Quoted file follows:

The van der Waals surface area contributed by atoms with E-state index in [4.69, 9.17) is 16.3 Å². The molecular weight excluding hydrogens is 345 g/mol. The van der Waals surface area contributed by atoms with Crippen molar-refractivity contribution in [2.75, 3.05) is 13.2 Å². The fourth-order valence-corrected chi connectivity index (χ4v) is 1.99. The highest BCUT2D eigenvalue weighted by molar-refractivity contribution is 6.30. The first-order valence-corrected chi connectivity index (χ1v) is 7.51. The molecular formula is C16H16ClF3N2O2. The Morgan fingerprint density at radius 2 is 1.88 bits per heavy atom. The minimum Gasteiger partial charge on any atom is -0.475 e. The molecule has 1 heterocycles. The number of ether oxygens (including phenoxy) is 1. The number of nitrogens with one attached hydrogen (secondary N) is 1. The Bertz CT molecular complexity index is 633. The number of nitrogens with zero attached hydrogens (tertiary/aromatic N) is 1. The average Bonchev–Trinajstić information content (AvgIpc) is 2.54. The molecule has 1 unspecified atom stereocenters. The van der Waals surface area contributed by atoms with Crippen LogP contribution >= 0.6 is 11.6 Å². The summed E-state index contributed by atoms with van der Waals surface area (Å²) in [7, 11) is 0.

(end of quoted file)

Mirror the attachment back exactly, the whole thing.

The van der Waals surface area contributed by atoms with E-state index in [4.69, 9.17) is 16.3 Å². The molecular weight excluding hydrogens is 345 g/mol. The van der Waals surface area contributed by atoms with Crippen molar-refractivity contribution in [2.75, 3.05) is 13.2 Å². The fourth-order valence-corrected chi connectivity index (χ4v) is 1.99. The highest BCUT2D eigenvalue weighted by molar-refractivity contribution is 6.30. The first-order valence-corrected chi connectivity index (χ1v) is 7.51. The molecular formula is C16H16ClF3N2O2. The Morgan fingerprint density at radius 2 is 1.88 bits per heavy atom. The minimum Gasteiger partial charge on any atom is -0.475 e. The molecule has 1 heterocycles. The number of ether oxygens (including phenoxy) is 1. The number of nitrogens with one attached hydrogen (secondary N) is 1. The Bertz CT molecular complexity index is 633. The number of nitrogens with zero attached hydrogens (tertiary/aromatic N) is 1. The average Bonchev–Trinajstić information content (AvgIpc) is 2.54. The molecule has 1 unspecified atom stereocenters. The van der Waals surface area contributed by atoms with Crippen LogP contribution >= 0.6 is 11.6 Å². The summed E-state index contributed by atoms with van der Waals surface area (Å²) in [7, 11) is 0.